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John Bailey: When low pressure weather leads to high pressure fishing!

PUBLISHED: 06:00 26 August 2020

Louis, Mum and Noah with a first tench Picture: John Bailey

Louis, Mum and Noah with a first tench Picture: John Bailey

Archant

The low pressure of late last week certainly produced winds strong enough to blow you out of your hat and make casting a float a tricky and hazardous job.

I found myself out on an extraordinary crucian pond just as the wind really bared its teeth so my report from that charming venue will have to wait for a calmer day.

Funny thing, wind. Sometimes good, sometimes a killer. Much depends on where it is coming from. Carpers seem to like it from wherever and it can certainly breathe life into a dull as ditch water trout lake sweltering under the high summer sun. Mate Robbie has been doing a lot of bass fishing and he tells me a southerly is no good, a northerly is great, but a north westerly is best. Or a north easterly? One or the other, I can’t remember which because I didn’t wholly understand his fishing physics to be honest. Nor do I understand why an easterly bangs tenching on the head when temperatures are rocketing. This might be explicable in the spring when waters are shivering but not when they are cooking. I fished midweek with a fish biologist who told me I was bonkers. But when did fishing and logic fully coincide?

Through various channels, Ben Seal of British Canoeing read my piece in this paper a couple of weeks ago when I took canoeists to task for trashing fragile, shallow, upper rivers. He was incensed that I hadn’t mentioned how much education the organisation gives its members and that I had tarred all canoeists with the same broad brush. Well, I couldn’t find much mention of ecological concern for my rivers on Ben’s website and whilst the canoeists I meet on the river Wye are pleasant in the main, a lot of hereabouts are definitely not. I think my best mate who had one canoeing gentleman defecate on his riverside lawn would agree with me on that one. The thrust of Ben’s email was that whilst some environmental education might not be a bad thing at all, we have to accept the great British public now have a right to go anywhere they like outdoors and we must all welcome them without reservation. I’d like to take Ben to Lyng Mill on the middle Wensum where a summer of outdoor activities and canoeing have led to the banks and river bed being trashed. Trees have been torn down, railings demolished and the fish sent packing along with the waterfowl and life giving weed.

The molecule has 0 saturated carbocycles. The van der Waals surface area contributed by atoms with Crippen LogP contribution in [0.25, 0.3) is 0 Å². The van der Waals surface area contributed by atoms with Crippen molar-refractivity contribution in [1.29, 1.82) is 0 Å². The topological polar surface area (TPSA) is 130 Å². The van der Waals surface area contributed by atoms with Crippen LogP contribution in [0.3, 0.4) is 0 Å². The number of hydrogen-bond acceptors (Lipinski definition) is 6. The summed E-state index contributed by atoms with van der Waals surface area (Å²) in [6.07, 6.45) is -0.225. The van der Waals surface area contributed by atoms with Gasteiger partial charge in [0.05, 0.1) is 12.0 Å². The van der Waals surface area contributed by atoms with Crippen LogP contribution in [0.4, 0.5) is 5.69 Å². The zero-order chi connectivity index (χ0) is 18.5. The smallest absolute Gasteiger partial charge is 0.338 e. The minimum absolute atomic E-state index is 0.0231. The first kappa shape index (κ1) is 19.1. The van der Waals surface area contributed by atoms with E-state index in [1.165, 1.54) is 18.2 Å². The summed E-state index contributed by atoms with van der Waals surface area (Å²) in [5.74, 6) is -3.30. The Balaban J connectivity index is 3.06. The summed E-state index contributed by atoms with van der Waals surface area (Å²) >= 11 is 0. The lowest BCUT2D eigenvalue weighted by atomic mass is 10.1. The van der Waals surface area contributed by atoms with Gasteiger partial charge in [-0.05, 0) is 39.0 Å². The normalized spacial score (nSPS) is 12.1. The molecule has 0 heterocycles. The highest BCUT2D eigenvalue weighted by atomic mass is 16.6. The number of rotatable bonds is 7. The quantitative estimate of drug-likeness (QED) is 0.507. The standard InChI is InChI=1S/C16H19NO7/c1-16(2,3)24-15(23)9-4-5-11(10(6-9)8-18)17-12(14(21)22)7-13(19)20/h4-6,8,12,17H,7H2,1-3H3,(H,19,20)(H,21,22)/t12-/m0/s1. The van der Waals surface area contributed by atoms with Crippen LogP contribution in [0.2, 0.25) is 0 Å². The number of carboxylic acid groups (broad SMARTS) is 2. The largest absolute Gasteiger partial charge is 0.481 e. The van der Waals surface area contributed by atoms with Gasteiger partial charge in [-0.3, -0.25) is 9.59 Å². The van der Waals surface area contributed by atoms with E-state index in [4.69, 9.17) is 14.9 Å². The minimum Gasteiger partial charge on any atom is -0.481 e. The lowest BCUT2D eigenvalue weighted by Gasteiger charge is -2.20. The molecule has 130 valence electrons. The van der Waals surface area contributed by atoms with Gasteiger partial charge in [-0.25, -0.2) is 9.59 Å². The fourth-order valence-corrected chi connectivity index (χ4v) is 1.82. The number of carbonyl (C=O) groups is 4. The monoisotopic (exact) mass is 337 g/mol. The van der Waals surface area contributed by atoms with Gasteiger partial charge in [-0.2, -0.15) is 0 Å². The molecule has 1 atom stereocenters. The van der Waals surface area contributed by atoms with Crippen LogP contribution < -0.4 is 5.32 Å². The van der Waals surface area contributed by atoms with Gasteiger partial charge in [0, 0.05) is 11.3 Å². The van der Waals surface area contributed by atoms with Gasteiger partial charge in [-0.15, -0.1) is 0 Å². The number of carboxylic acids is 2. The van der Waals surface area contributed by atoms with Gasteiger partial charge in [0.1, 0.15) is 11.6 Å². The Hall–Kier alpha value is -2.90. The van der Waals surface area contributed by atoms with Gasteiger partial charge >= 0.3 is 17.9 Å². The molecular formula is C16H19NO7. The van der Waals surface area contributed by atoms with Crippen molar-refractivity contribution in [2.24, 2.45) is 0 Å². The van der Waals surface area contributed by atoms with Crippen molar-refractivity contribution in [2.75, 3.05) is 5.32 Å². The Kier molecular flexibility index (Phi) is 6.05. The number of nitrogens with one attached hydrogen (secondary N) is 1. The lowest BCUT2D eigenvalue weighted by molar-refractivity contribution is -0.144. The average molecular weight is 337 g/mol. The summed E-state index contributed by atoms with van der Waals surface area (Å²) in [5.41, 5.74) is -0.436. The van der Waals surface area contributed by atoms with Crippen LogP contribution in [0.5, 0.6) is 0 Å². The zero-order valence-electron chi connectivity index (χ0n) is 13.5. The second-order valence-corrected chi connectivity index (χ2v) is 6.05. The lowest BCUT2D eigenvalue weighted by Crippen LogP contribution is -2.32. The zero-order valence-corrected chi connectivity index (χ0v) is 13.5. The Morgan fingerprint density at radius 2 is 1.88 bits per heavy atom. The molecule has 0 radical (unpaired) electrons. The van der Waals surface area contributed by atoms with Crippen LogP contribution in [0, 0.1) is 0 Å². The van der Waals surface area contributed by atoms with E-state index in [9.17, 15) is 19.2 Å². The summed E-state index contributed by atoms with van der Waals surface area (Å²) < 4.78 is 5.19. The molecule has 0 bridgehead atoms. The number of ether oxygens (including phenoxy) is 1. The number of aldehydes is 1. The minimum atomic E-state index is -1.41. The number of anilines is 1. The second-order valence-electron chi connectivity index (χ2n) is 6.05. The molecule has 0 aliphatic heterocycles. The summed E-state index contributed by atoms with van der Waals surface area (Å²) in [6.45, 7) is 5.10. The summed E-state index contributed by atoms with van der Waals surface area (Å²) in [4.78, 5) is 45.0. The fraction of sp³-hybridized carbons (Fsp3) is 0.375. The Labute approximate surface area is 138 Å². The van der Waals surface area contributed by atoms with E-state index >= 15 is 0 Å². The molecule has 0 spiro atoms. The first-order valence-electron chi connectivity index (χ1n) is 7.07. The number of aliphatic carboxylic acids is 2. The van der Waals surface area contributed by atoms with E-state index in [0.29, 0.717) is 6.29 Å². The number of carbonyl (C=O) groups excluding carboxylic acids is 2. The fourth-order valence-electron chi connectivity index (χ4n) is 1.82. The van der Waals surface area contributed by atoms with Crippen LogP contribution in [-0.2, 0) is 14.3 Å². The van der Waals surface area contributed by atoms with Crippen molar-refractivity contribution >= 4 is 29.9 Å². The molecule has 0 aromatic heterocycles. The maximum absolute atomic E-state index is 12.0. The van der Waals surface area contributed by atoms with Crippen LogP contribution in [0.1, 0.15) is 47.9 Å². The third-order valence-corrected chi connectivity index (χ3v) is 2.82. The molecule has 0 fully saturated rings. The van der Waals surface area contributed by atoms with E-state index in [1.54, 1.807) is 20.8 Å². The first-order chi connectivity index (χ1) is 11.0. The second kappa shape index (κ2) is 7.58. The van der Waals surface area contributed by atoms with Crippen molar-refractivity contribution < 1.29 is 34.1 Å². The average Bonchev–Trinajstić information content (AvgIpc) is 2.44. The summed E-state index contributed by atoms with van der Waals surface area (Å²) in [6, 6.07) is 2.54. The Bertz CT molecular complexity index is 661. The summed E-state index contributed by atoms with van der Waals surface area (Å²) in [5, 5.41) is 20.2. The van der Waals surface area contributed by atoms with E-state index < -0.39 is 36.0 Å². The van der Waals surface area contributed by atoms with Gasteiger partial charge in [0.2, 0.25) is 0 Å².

I am happy to see the storm over the Environment Agency’s plan to deny the historic access of our bream to Hoveton Great Broad is growing. To be honest, every angler I speak to has nothing but contempt for the EA and many have more abuses they add to the list of the authority’s misdemeanours. There have been many last straws in recent years, but this might break the camel’s back. On Friday I saw the Wensum at Great Ryburgh for the first time in perhaps six years. I could barely believe the state it had fallen into. Tragic is the only word I can think of. The only plus I could summon was the thought that cormorants will find it hard to hunt in a river where there is barely any water, but only swathes of weed. I remember looking upstream of the bridge in that pretty village when there were extensive, deep, broad gravels carpeted with dace and roach as far as my eye could see. That was in 1969. Anglers older than me say it was even better in the 1940s and 1950s. It makes you want to weep for what we have lost, seemingly irretrievably.

I had the delight to take Noah (aged 10) and Louis (8) for their first fishing trip before the winds came. Mum Emma helped me out, and thank the fishing gods for that. I might have been a teacher once, but I must have had tenfold more energy in those days. I waved them away from the car park after four hours and felt like I needed a fortnight’s holiday, but hopefully a good time was had by all. The boys had plenty of roach to 12oz and a few rudd, one of which was seized by a pike on the way in. Nature’s redness in tooth and claw was explained to them along with the sad fact that the attacker was unlikely to be a great white shark so far north. After three hours of exhausting activity, Emma and I decided it would be good to chill out, take deep breaths and go for a tench. Impatience was reaching boiling point (after 15 minutes) when the rod tip rattled and we brought a dumbfounded male tench to the net.

Then it was more frenzied roach business before peace reigned, at last. The boys said it had all been grand, but I sensed they were happy to be back with their phones and iPad.

This is NOT me being an old bloke. This is me just wondering for the fifty thousandth time how you get kids into fishing these days, something that seems to exercise the best brains in the sport.

There appears to be a consensus that instant catching must be achieved or boredom will set in. Perhaps, but I started fishing seriously aged four and it took me three years to catch my first roach and I was 11 when I landed my first tench, from Holkham lake. Mostly, my years of failure were packed with tangles that made me cry endlessly, but I never remember being bored. If the fishing was slow, my mates and I would race maggots, climb trees, chop up worms, light fires, taunt cattle and play with knives. The whole purpose of fishing when I was seven was to get out, to get away and to do my own thing.

Come to think of it, all these decades later, not much has actually changed at all.


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